Careers in Music

Woman with long red braids and grey-blue dress holding a staff in her right hand advertises a performance of Richard Strauss' opera Woche

Richard Strauss-Woche Poster
Ludwig Hohlwein

Many people think that in order to have a full-time career in music, one needs to be either a performer or a teacher. However, this is not true. The U.S. Occupational Information Network lists hundreds of occupations that require specialized knowledge in music and do not involve teaching or performing. These occupations range from the scientific to the academic, from puzzle-solving to hands-on, from the mechanical to the clerical. And the good news is, that with the right teacher who concentrates not only on progressing through repertoire, but on helping students understand the history, construction and expression of music, a few years’ worth of lessons will open up these hundreds of careers in music, for less than the cost of a semester of college tuition and fees.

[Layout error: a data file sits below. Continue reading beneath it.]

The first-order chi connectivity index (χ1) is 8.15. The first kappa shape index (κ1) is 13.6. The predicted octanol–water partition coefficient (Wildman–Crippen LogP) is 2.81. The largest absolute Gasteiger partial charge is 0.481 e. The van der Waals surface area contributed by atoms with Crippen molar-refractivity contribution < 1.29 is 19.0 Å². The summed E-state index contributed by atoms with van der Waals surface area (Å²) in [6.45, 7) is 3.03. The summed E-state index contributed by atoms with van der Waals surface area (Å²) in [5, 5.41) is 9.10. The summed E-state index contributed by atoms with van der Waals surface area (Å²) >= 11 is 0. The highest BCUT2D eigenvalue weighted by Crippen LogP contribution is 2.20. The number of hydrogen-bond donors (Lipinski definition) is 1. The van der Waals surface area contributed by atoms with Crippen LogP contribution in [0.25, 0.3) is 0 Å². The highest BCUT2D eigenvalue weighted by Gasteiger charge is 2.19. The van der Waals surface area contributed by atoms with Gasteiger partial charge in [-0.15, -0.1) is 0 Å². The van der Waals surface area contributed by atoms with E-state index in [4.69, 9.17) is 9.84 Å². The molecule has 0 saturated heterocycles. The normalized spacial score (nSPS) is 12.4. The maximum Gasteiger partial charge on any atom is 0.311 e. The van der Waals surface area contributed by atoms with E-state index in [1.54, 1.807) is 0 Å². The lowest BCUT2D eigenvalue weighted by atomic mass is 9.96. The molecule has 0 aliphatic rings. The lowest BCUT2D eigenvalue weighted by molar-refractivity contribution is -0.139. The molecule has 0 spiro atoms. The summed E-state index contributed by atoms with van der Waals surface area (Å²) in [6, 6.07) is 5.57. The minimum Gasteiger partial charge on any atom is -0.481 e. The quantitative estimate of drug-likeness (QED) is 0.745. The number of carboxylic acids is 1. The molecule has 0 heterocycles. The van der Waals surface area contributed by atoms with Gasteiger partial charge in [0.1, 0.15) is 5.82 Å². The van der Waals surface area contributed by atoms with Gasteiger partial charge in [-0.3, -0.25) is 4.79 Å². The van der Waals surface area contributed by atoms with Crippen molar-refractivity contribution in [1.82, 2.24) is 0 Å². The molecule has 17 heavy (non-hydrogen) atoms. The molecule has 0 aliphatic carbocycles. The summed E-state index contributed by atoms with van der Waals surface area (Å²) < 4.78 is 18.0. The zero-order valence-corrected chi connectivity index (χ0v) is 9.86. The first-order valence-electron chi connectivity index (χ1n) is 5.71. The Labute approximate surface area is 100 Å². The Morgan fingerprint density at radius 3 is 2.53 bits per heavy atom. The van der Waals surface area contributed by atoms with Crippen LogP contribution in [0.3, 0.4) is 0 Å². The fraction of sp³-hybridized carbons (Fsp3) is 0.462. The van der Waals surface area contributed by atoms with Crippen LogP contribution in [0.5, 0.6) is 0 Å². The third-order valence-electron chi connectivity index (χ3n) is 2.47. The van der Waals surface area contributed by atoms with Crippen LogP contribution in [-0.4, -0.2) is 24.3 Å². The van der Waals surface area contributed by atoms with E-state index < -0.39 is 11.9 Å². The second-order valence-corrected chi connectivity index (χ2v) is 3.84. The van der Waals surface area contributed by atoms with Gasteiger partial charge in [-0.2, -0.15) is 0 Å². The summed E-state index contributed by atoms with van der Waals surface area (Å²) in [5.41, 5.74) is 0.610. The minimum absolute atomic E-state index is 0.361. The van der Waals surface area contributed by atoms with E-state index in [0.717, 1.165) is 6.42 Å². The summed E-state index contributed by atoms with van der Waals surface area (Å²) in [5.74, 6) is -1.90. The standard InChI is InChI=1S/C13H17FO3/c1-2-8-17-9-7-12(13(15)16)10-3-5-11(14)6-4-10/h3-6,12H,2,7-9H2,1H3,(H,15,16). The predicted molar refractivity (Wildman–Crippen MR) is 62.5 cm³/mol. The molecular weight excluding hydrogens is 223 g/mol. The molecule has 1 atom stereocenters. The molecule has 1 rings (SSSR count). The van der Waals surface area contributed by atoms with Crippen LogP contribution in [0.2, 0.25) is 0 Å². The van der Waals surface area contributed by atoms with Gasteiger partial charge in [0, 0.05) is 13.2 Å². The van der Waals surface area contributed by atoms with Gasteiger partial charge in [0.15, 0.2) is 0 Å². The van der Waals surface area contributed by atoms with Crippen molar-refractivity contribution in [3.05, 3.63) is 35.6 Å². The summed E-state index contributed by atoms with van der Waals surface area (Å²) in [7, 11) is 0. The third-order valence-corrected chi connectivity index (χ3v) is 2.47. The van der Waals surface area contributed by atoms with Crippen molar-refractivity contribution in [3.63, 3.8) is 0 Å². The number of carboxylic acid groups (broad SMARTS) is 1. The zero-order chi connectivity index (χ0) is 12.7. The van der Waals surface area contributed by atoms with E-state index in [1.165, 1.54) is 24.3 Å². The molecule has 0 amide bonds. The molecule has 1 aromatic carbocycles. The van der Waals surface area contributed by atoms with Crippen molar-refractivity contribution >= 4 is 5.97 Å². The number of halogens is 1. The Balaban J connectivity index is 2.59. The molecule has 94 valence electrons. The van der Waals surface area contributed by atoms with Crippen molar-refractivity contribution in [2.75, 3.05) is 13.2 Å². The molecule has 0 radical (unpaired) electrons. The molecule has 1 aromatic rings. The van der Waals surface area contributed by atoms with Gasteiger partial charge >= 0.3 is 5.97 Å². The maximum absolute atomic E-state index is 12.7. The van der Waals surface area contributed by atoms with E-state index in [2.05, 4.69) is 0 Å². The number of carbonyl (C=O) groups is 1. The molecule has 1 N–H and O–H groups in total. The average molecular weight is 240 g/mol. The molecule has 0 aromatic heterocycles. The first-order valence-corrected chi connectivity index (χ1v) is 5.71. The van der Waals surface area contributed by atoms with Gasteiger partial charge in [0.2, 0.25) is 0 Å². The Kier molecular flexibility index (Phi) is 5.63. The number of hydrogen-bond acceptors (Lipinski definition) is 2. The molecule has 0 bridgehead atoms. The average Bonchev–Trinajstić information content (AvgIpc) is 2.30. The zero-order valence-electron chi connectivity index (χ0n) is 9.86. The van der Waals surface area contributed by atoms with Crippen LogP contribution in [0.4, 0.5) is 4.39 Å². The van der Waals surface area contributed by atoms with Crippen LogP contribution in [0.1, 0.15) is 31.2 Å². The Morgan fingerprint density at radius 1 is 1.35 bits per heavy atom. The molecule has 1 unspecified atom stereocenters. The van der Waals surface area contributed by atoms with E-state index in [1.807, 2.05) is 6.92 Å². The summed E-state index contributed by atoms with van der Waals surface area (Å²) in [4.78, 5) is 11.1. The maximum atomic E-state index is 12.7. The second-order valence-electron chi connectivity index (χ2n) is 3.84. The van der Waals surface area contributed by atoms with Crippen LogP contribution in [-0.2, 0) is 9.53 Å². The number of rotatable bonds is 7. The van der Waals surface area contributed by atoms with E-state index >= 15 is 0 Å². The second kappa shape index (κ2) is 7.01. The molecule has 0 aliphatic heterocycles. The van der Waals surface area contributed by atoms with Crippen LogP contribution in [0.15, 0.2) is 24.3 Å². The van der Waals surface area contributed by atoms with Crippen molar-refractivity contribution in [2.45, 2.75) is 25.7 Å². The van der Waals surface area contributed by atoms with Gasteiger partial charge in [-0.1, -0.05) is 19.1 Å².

If you are a parent who is concerned about the economy and what your children’s future will look like, I encourage you to enroll them in music lessons to open those hundreds of occupations to them. The music industry is bigger, both in the U.S. and in the world, than the pharmaceutical industry, and that is talking some serious dollars.

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